Saw 3D (2010)


Even if, as the advertising campaign proclaims, Saw 3D is to be the last hurrah of the wildly repetitive torture porn franchise, how long until some idiot pitches a reboot? There is literally no ground left to cover story-wise, and it’s hard to imagine special effects advancing enough to motivate a remake since what was on screen tonight was already more than sufficient to have me choking on my popcorn. But if there’s a dollar to be made, I’m sure someone will find a reason.

"I landed on my keys!"

The story: I confess I’ve missed a few entries in the Saw series. I know I watched the first one (which was quite good) and the second one (which was not), and even the third one (which made me wish I was in one of Jigsaw’s games). I may have seen bits and pieces of the fourth one, but I definitely never got around to five or six. So there were significant gaps in my knowledge of the canon going into the seventh installment. Somehow I had a feeling my moviegoing experience wouldn’t suffer much as a result.

If you’re entering the series for the first time – congrats, by the way, on waking up from that coma – you should probably stop reading and rent the original. But here’s the gist of every movie so far: a dying man, dubbed the Jigsaw Killer by the police, decided that people didn’t appreciate their lives. He started devising intricate “games”, wherein certain people who really pissed him off would face a life or death choice, usually requiring them to mutilate themselves or others to survive. In one of the movies he actually died, but let’s just say he was a really skilled estate planner so the good work continues.

Saw 3D starts with a fairly intense intro featuring just such a game. After that we track back to a scene that ended an earlier movie: Detective Hoffman, who had been working with/for/as Jigsaw, finds himself the victim of another “game over” moment, orchestrated by the original Jigsaw’s widow, Jill. He survives her trap by simply ripping his fatal headgear off before it tears his face apart. Why others didn’t think of that isn’t really something you’re supposed to wonder so just stop ruining the movie magic, okay? Jill momentarily escapes but now the enraged Hoffman is after her, so she seeks help from the cops.

While the coppers try to protect Jill and decipher Hoffman’s latest gruesome masterpieces, a second story unfolds. It follows a Jigsaw survivor played by Sean Patrick Flannery, whose face mercifully seems to have deflated to something resembling normal since his Botox-fueled turn in Boondock Saints II. His injuries are a good deal less severe than most of Jigsaw’s victims, but that doesn’t stop him from making a boatload of cash writing and promoting a book about his nightmarish ordeal. Jigsaw does not like hastily prepared autobiographies.

"I didn't even read the instruction manual."

Biggest letdown: Part of what made the original Saw so compelling was that as I watched I had to admit I’d be stumped (ha!) by the predicaments Jigsaw put his contestants in. When you’re shackled to a wall, there isn’t a lot of room to doubt the impossibility of escape.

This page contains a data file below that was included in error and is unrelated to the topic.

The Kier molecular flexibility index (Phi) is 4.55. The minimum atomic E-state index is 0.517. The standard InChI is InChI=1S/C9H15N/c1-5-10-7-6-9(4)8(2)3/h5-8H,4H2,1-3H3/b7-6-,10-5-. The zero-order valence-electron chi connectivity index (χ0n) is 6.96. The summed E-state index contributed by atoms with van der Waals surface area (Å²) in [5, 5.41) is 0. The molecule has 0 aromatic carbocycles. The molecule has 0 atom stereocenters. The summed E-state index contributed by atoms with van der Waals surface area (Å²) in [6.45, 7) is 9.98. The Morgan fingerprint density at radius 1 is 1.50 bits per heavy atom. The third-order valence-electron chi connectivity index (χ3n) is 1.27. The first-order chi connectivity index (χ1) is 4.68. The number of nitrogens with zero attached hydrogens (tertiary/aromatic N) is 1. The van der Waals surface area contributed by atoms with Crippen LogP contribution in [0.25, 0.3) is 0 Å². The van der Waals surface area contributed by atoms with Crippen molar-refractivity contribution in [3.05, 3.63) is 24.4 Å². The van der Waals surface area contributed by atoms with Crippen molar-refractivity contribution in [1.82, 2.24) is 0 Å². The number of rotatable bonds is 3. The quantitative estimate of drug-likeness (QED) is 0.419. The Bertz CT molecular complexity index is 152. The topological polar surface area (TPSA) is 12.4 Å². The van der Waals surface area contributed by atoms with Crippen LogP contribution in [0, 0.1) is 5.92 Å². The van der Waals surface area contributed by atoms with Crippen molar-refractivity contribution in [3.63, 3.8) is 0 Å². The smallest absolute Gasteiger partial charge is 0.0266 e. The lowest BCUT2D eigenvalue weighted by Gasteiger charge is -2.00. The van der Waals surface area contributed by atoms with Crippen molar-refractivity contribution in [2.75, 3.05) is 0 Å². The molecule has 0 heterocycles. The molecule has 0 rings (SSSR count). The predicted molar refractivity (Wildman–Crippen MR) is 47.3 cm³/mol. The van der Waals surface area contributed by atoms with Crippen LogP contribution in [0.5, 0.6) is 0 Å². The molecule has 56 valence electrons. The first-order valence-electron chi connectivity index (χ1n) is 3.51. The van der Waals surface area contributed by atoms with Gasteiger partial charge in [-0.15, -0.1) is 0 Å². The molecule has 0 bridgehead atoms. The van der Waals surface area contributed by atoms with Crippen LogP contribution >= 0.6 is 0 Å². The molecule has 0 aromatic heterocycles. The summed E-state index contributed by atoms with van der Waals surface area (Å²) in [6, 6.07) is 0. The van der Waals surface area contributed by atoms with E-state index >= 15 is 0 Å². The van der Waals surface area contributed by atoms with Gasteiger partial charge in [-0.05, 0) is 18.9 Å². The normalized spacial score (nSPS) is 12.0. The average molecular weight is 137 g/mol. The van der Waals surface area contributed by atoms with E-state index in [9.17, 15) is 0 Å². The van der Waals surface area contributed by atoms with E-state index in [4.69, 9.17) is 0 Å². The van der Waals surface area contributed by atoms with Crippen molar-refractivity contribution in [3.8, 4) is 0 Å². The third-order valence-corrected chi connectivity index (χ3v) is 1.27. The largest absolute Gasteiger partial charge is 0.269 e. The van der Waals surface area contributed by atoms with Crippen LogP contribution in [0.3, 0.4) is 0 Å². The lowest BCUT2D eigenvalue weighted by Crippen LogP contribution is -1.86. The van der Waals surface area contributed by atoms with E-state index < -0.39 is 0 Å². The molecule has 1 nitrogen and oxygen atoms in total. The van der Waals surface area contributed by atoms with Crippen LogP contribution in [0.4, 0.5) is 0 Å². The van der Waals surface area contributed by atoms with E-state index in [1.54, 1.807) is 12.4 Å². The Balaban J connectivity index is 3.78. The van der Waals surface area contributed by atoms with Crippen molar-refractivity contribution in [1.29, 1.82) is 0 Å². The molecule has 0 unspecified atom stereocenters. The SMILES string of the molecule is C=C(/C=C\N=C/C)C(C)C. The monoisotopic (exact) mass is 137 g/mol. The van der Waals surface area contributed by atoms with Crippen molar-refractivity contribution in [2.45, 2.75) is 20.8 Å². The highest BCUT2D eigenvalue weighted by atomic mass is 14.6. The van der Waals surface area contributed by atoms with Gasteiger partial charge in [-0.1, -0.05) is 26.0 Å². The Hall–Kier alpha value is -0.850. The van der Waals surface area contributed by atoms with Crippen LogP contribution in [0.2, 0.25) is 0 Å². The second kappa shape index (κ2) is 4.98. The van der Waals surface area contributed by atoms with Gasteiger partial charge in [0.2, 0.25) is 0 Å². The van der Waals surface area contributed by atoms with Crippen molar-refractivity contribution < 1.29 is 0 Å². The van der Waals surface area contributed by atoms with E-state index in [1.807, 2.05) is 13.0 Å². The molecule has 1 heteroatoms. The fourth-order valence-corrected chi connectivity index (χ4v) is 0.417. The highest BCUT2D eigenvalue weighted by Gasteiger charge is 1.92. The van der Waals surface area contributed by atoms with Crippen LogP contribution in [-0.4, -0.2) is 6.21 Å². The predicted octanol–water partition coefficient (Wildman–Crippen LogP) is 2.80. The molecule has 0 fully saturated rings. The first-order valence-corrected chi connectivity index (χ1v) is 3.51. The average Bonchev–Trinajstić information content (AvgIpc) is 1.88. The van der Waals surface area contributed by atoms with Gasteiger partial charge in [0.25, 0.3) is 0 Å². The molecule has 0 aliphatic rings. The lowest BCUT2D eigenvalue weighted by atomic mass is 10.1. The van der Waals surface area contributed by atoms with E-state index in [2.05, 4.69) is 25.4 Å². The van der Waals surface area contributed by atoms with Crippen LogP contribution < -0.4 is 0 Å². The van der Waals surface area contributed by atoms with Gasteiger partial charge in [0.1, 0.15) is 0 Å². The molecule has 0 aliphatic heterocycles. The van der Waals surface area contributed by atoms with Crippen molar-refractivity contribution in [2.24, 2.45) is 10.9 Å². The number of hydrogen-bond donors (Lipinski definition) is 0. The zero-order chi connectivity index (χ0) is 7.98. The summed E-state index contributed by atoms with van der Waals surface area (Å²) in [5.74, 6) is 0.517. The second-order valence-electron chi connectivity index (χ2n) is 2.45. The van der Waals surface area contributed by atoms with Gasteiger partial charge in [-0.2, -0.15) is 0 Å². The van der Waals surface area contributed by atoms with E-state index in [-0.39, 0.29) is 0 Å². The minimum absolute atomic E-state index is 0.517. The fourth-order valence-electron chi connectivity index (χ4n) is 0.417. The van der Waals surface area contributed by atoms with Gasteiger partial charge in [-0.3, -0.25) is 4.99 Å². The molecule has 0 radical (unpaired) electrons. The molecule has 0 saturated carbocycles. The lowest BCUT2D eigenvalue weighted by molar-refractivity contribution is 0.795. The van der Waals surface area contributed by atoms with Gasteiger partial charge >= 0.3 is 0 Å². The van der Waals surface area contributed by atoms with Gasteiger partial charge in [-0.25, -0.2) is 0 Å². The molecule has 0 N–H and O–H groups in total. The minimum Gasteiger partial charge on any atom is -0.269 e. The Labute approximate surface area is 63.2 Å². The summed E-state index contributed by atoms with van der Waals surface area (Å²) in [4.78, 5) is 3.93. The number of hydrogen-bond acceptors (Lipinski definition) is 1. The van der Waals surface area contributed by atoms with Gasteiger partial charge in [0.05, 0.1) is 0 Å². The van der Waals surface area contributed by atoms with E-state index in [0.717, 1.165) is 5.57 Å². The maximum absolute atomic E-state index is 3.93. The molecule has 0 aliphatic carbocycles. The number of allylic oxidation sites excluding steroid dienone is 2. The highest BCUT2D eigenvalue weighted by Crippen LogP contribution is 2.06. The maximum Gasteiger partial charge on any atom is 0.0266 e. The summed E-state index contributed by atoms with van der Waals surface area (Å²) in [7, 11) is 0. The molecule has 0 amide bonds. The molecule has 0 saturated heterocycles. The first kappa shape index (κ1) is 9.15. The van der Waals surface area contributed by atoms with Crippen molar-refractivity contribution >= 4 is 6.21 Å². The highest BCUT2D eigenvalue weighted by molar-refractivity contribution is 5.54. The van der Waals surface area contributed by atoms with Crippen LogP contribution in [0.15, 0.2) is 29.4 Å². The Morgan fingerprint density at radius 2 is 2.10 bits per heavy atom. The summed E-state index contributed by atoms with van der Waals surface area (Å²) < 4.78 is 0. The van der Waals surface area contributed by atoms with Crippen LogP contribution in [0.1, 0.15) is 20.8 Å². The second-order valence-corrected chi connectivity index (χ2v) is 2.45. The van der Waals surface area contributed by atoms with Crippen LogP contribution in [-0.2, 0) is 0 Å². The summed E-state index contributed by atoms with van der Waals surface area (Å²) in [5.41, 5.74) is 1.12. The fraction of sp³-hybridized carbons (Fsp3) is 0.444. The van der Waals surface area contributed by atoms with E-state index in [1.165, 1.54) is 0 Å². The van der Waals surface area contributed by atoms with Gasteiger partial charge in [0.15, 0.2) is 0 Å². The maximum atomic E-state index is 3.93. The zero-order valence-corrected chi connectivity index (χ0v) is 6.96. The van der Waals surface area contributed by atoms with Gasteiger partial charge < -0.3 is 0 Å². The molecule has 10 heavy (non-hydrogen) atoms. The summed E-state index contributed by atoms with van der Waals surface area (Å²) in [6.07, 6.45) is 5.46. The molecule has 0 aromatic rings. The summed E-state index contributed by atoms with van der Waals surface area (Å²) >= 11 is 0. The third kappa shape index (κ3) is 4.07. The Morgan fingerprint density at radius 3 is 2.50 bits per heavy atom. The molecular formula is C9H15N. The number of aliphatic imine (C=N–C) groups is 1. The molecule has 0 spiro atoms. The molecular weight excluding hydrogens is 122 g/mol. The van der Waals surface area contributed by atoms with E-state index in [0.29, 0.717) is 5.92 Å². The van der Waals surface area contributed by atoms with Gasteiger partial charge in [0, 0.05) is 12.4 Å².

By this point in the series, however, the diabolical mechanisms have grown to such ridiculously elaborate proportions that I found myself mentally noting the more obvious ways to get out of each one. Granted, if ever faced with a real life-or-death situation I would shit my pants and cry myself to death long before any external forces had a chance to do me in. Nevertheless, the audience has to be shown at least a little evidence that the characters have no recourse other than what their videotaped instructions demand or the whole movie loses its impact.

One crucial scene involves a series of people stuck in mechanized traps, but they all have an unrestrained person helping out. One lady has the key to her device tied to a fishhook in her stomach. (No, there is not enough time to poop it out, but good try.) A bunch of spikes will soon give her all kinds of facial piercings and, making matters worse, the trap advances faster every time she screams. Helper guy’s solution is to hold his hand over her mouth, but he has to take it away to perform each agonizing yank, so she’s pretty much fucked. My solution? Grab one of the many pieces of wood or pipe lying around and knock her noisy ass out so you can work in peace. Without much thought you too will be able to poke holes in puzzles that would have been pretty much airtight in the original.

Seriously dude, I can see the exposed gears from here. Jam something in there and have a cup of tea.

Why you should watch: The return of Cary Elwes! Elwes was by far the classiest actor to grace the franchise and I always wondered if he made it to safety after (most of him) escaped Jigsaw’s first puzzle. His pedigree as the original object of Jigsaw’s rage sets him up perfectly as perhaps the only character with sufficient stature to challenge the crafty killer’s indomitable will.

Also, a bunch of people get horrifically impaled, shredded, or impaled then shredded, so that’s something. The 3D is more or less wasted but if having guts fly at your face is your thing, welcome to the promised land.

"I should have taken Home Ec!"

Memorable Moment: For me the highlight was the opening sequence, even though  a good chunk of it was given away in the trailers. The players in this game don’t have anything to do with the main storyline, but the tension was pretty high and for a moment I remembered what made me enjoy the first Saw so much. I also really liked that it takes place in public. Voyeuristically watching people on screen as they voyeuristically watch someone get cut in half was both mildly amusing and mildly disturbing.

Choice quote: “How many bodies?” “Enough pieces to make four.”

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